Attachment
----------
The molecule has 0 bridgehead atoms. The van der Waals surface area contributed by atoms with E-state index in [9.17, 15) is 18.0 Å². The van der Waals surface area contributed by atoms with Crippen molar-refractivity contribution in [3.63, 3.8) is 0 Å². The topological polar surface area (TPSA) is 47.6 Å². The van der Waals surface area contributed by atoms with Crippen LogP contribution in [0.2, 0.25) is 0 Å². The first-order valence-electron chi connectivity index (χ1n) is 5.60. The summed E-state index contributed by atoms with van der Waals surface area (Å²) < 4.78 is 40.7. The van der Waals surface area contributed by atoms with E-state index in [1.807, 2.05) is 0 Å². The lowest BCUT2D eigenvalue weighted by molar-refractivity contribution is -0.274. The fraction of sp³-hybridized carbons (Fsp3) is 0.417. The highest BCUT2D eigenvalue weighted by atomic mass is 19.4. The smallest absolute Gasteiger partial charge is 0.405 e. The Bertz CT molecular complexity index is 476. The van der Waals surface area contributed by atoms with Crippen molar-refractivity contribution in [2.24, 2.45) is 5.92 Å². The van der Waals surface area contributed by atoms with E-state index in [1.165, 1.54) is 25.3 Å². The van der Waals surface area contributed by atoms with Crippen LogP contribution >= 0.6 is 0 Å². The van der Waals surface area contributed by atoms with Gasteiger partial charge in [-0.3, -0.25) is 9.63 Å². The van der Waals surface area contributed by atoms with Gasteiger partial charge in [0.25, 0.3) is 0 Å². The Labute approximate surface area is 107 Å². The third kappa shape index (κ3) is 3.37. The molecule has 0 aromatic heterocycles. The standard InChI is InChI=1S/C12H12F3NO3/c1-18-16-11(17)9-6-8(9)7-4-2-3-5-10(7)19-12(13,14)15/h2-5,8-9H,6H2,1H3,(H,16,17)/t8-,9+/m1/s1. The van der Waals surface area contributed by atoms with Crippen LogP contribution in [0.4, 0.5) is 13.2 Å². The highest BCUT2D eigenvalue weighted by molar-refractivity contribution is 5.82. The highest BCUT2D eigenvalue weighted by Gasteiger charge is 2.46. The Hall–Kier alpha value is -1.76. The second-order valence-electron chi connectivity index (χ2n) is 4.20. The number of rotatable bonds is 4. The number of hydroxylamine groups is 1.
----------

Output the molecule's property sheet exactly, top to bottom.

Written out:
The molecule has 0 bridgehead atoms. The van der Waals surface area contributed by atoms with E-state index in [9.17, 15) is 18.0 Å². The van der Waals surface area contributed by atoms with Crippen molar-refractivity contribution in [3.63, 3.8) is 0 Å². The topological polar surface area (TPSA) is 47.6 Å². The van der Waals surface area contributed by atoms with Crippen LogP contribution in [0.2, 0.25) is 0 Å². The first-order valence-electron chi connectivity index (χ1n) is 5.60. The summed E-state index contributed by atoms with van der Waals surface area (Å²) < 4.78 is 40.7. The van der Waals surface area contributed by atoms with E-state index in [1.807, 2.05) is 0 Å². The lowest BCUT2D eigenvalue weighted by molar-refractivity contribution is -0.274. The fraction of sp³-hybridized carbons (Fsp3) is 0.417. The highest BCUT2D eigenvalue weighted by atomic mass is 19.4. The smallest absolute Gasteiger partial charge is 0.405 e. The Bertz CT molecular complexity index is 476. The van der Waals surface area contributed by atoms with Crippen molar-refractivity contribution in [2.24, 2.45) is 5.92 Å². The van der Waals surface area contributed by atoms with E-state index in [1.165, 1.54) is 25.3 Å². The van der Waals surface area contributed by atoms with Crippen LogP contribution >= 0.6 is 0 Å². The van der Waals surface area contributed by atoms with Gasteiger partial charge in [-0.3, -0.25) is 9.63 Å². The van der Waals surface area contributed by atoms with Gasteiger partial charge in [0.25, 0.3) is 0 Å². The Labute approximate surface area is 107 Å². The third kappa shape index (κ3) is 3.37. The molecule has 0 aromatic heterocycles. The standard InChI is InChI=1S/C12H12F3NO3/c1-18-16-11(17)9-6-8(9)7-4-2-3-5-10(7)19-12(13,14)15/h2-5,8-9H,6H2,1H3,(H,16,17)/t8-,9+/m1/s1. The van der Waals surface area contributed by atoms with Crippen LogP contribution in [0.4, 0.5) is 13.2 Å². The highest BCUT2D eigenvalue weighted by molar-refractivity contribution is 5.82. The highest BCUT2D eigenvalue weighted by Gasteiger charge is 2.46. The Hall–Kier alpha value is -1.76. The second-order valence-electron chi connectivity index (χ2n) is 4.20. The number of rotatable bonds is 4. The number of hydroxylamine groups is 1.